TV Review - American Crime: Season 3

The series starts with a dead body floating in the water. By the fourth episode, that dead body is identified and the murderer is also identified. The crime as it were is solved, which is more than can be said about Season 2. However, the point last season as in this season isn't necessarily about the individual crime, but instead the point is everything around that crime, the circumstances and situations that led to that crime, spotlighting those things as the show tries to get at the systemic problems plaguing American culture and society. Last season, the spotlight was on school bullying and homophobia. This season, the spotlight seems to be on immigration, the plight of undocumented workers and in a sense, xenophobia.

Unlike with the previous two seasons, there doesn't seem to be one central character. The show has always been an ensemble, but it's even more so now. The story is centered on a particular place and a particular group, but no one person is the protagonist. There are five people that get the majority of the focus. Four of whom are actors from the previous season. Two additional people, played by Lili Taylor and Timothy Hutton, also appear but not until midway through the fourth episode.

Regina King (The Boondocks and The Leftovers) stars as Kimara Walters, a social worker in North Carolina. She mainly counsels teenagers who are orphans or runaways. Specifically, she counsels teens who have been arrested for prostitution. Meanwhile, she's single but is trying to have a baby. Her only option is in vitro, which is expensive and she doesn't really have the money for it.

Benito Martinez (The Shield and How to Get Away with Murder) co-stars as Luis Salazar, an accountant from Mexico who has a wife and children. He discovers that his eldest son, Teo, illegally crossed the desert into the United States and started working on a farm somewhere, but eventually disappeared. Luis crosses the same way in order to find his son.

Felicity Huffman (Desperate Housewives and Sports Night) also stars as Jeanette Hesby, a woman who married into a family that runs a huge farm where migrant workers pick fruits and vegetables under unbearable conditions. When some of them end up dead, she becomes obsessed with doing something to change the conditions, but the family resists changing.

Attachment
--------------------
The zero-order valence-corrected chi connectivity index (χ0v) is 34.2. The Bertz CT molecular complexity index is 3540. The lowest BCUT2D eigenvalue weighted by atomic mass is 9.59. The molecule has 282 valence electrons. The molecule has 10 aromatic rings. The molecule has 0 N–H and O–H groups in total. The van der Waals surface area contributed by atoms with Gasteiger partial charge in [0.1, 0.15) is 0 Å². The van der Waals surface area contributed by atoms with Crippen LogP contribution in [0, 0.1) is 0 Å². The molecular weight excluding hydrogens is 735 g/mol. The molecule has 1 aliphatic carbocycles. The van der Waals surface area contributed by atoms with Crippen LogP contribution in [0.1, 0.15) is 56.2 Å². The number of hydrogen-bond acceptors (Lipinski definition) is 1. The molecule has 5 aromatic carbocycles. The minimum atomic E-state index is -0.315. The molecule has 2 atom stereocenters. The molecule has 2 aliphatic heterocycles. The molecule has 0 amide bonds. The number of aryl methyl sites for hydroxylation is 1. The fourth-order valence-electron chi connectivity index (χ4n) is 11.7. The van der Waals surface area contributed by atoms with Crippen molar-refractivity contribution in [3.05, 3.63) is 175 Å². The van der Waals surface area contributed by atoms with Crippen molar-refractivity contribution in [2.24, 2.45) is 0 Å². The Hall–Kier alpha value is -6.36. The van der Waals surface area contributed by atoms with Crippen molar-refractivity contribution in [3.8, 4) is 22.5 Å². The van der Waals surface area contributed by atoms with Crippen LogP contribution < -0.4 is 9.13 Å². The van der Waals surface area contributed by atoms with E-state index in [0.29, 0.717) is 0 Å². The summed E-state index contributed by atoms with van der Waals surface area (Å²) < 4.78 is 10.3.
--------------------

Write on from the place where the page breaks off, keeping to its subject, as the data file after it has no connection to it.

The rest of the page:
Connor Jessup (Falling Skies and Closet Monster) plays Coy Henson, a young man who is a drug addict, a runaway in need of money. He's recruited to work on the farm, but he can't handle it. He has family, a brother but they've written him off.

Ana Mulvoy Ten (House of Anubis) plays Shae, a runaway who comes from an abusive home. She turns to prostitution. Eventually, she's arrested and is taken under the wing of Kimara. The steps needed to get her life back on track aren't easy and sometimes Shae would rather go back to prostitution. She does seem to have an interest in photography.

When it comes to Shae, this show seems like it's trying to explore another facet of this grander idea of human trafficking or this notion of people being reduced as commodities or products for business. Prostitution is the selling of one's body for sexual purposes. This series, created by John Ridley (12 Years a Slave and Red Tails), is using that as a metaphor for his attack on how people are sold in a myriad of ways in this country and how it actually devalues humanity.

For Ridley, the corruption starts with businesses, big or small, that require cheap labor, or at least they think they require cheap labor. Ultimately, it's exploitation. Businesses take the most advantage and get the most out of workers with giving the least back, as well as not caring if the workers are suffering or are being treated unfairly, even cruelly.

The show doesn't draw political lines. It doesn't paint one kind of people with a broad brush. One might assume the people running the businesses that are doing the exploiting are the villains but they're not. This show allows those people to be fully fleshed out and fully realized human beings whom can be understood and with whom can be empathized.

Given the way the series is filmed, with its constant use of close-ups and focus on people's faces, the point is to get us inside people's heads and empathize. Wide-shots are used rarely but purposefully, and always with maximum impact.

Rated TV-14-LSD.
Running Time: 1 hr.
Sundays at 10PM on ABC.


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